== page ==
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During the War of 1812, the British waded ashore from Horse Island to face American troops at Sackets Harbor, N.Y.

Categories: Event, History, NYS History

The War of 1812 is sometimes called “America’s Forgotten War,” but it was pivotal in securing the independence forged in the revolution. Canada was still controlled by the British, and tensions were still high, which resulted in a series of embargos against the British in 1807. This included trade with Canada, so a rich smuggling culture made its home in the Thousand Islands region of New York. To combat the smuggling threat, a military base was built in Sackets Harbor, New York, and eventually a Naval base and shipyard. This made for a rich target for the British when war broke out in 1812. There were two major battles at Sackets Harbor, the second of which, in 1813, saw British troops wade to shore from Horse Island, among other incursions. The attack was repulsed, and Sackets Harbor eventually became one of the largest US military installations on the Great Lakes. By 1930, most of the shipyards and the military presence were gone, but is a popular destination for summer tourism, to this day.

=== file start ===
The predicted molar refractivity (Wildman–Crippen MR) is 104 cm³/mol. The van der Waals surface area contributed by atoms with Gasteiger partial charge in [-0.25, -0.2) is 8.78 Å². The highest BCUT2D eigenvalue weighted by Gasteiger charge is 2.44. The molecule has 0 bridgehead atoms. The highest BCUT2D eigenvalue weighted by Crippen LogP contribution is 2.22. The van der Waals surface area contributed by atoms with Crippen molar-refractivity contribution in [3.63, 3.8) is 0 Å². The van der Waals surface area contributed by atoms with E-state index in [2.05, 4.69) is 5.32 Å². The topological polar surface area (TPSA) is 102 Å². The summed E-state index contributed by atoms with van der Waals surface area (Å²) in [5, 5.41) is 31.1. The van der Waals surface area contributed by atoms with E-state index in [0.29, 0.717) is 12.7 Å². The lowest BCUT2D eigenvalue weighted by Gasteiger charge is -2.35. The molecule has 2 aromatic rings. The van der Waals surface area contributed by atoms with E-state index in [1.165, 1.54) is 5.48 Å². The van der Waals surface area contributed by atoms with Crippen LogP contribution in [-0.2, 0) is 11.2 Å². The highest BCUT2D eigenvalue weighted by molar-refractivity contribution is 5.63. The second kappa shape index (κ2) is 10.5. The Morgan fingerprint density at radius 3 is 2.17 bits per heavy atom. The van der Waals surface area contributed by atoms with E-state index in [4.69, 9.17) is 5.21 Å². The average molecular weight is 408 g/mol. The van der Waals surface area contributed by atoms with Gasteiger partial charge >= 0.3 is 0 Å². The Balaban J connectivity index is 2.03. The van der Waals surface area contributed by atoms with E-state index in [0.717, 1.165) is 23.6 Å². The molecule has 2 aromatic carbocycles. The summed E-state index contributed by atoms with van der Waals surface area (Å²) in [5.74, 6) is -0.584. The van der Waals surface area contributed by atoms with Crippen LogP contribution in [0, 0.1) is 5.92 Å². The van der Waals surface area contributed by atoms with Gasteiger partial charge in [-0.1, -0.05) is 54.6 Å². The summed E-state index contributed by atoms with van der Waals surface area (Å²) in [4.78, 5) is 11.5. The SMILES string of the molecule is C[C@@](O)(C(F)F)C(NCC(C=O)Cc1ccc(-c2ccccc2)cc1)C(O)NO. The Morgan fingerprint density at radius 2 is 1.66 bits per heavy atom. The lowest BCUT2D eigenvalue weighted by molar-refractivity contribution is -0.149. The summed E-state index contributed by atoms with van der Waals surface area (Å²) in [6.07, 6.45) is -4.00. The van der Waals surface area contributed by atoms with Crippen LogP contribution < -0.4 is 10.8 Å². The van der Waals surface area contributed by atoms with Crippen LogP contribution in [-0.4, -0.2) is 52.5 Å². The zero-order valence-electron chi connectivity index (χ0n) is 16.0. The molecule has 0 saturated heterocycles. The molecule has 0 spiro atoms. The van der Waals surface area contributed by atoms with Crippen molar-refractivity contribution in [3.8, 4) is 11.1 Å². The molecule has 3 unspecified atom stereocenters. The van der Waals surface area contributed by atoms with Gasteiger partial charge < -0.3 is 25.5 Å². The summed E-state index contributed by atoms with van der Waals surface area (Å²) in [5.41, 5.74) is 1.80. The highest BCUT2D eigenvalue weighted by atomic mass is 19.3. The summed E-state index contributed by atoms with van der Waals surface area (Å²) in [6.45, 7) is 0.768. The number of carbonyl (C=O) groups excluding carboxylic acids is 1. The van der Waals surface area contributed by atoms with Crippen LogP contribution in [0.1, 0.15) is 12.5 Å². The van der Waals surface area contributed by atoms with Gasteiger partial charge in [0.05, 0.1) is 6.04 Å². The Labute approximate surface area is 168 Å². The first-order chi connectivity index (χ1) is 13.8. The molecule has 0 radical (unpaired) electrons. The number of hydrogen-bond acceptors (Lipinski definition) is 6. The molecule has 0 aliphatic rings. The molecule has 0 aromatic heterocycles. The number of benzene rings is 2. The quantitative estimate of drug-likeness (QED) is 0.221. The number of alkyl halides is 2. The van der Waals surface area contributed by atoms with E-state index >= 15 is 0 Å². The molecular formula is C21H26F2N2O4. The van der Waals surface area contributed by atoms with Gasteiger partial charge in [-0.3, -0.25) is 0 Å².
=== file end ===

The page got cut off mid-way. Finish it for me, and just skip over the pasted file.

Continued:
Video produced by WCNY.